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Winterchase 12-31-2010 05:04 AM

Technical help for a screenplay
 
I'm a screenwriter living WAY up in the mountains of north Georgia (where Navy types are very rare) in need of a few technical terms, or even slang, relating to equipment aboard ships, specifically what would be used to hoist something, like a large rubber life-boat (loaded with drugs), over the fantail of a ship. In the scene, the mother ship has cut the rotation of the screw (is that correct?) but it hasn't completely stopped as deck hands hoist the large rubber life-boat over the fantail and in to the wake, stablizing it with lines (again, is that correct?) before releasing them and setting it adrift. It would be "heavy" so some kind of hoist or crane would be needed.

Here's how it is written now. If someone would be so kind as to vet it, I would be most appreciative. BTW, it's the only place in the screenplay where a ship is involved so this'll be a one-off request (from a former Army type ;o) ).

Thanks in advance.

Bill

From page three:

EXT. ABOARD THE TRAMP STEAMER -- CONTINUOUS

The rotation of the SCREW diminishes noticeably, as does the ship's wash, as deck hands hoist the rubber raft over the fantail.

As soon it's stable in the wake, the lines are released, the rotation of the SCREW increases, and the ship continues on into the night, leaving the life raft adrift on the open ocean.

Moments later, a 36 foot sport-fishing boat, it's powerful engines GURGLING, eases alongside the raft. It's running lights are off.

From the flying bridge, eerie green lights from sophisticated electronic gear keeps the three man crew in shadows as...

ON BOARD THE SPORT-BOAT

... they hurriedly haul in small bales from the raft.

A CREW MEMBER machine-GUNS the raft as the CAPTAIN hits the throttles and turns toward shore, revealing barely discernable lights glowing on the distant horizon and...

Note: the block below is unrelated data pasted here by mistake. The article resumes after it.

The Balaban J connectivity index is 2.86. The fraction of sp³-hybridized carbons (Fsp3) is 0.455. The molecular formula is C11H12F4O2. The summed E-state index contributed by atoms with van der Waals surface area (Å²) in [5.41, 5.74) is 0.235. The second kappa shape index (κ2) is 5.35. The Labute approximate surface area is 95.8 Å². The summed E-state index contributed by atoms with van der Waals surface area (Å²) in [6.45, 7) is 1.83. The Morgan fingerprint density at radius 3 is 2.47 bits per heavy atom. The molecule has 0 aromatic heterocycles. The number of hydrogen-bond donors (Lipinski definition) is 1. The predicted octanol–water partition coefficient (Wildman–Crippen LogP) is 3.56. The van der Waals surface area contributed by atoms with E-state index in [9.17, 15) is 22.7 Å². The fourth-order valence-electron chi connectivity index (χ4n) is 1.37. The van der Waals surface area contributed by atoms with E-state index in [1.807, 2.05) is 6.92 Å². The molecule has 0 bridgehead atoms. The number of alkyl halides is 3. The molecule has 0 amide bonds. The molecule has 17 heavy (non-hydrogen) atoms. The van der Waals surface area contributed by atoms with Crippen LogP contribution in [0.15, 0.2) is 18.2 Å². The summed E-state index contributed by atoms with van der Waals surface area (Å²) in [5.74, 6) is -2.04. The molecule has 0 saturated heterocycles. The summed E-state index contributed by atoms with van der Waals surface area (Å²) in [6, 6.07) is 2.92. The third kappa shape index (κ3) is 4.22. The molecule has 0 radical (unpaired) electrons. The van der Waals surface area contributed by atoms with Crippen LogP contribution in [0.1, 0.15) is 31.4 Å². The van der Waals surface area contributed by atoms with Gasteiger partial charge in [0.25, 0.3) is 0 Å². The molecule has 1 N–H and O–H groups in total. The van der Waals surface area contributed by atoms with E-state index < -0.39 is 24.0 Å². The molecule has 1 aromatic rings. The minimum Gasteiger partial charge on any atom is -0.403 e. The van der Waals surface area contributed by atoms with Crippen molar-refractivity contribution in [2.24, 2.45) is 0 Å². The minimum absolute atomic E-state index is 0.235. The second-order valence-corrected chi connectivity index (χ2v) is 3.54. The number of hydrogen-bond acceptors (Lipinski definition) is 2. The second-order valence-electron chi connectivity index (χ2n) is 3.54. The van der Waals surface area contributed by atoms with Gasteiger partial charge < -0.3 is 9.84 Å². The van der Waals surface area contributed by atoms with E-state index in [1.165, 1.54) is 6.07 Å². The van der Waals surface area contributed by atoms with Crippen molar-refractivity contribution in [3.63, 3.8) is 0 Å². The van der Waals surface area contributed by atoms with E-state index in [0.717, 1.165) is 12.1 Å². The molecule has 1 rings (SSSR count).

... as the mutilated raft slowly slips beneath the surface, the contemplative sights and SOUNDS of the moon lit ocean return.

omaho5 12-31-2010 10:17 AM

Go forth and post no more...This crap.

zedboy 12-31-2010 10:41 AM

Ok, I'll bite. I'm not sure you're on the path to winning any Oscars here, but I think we should be a friendly bunch.

The things you use to hoist a dinghy out of the water are davits.

A naval architect might call it a screw, but normal people call it the prop.

mdbee 12-31-2010 10:51 AM

Davits
 
But do "tramp steamers" have davits?

More likely be a crane?

Quote:

Originally Posted by zedboy (Post 681871)
Ok, I'll bite. I'm not sure you're on the path to winning any Oscars here, but I think we should be a friendly bunch.

The things you use to hoist a dinghy out of the water are davits.

A naval architect might call it a screw, but normal people call it the prop.


smackdaddy 12-31-2010 10:59 AM

Use amber glow from the instruments (not green - which is so 1962).

The raft won't sink on its own, even with bullet holes. You need to weight it.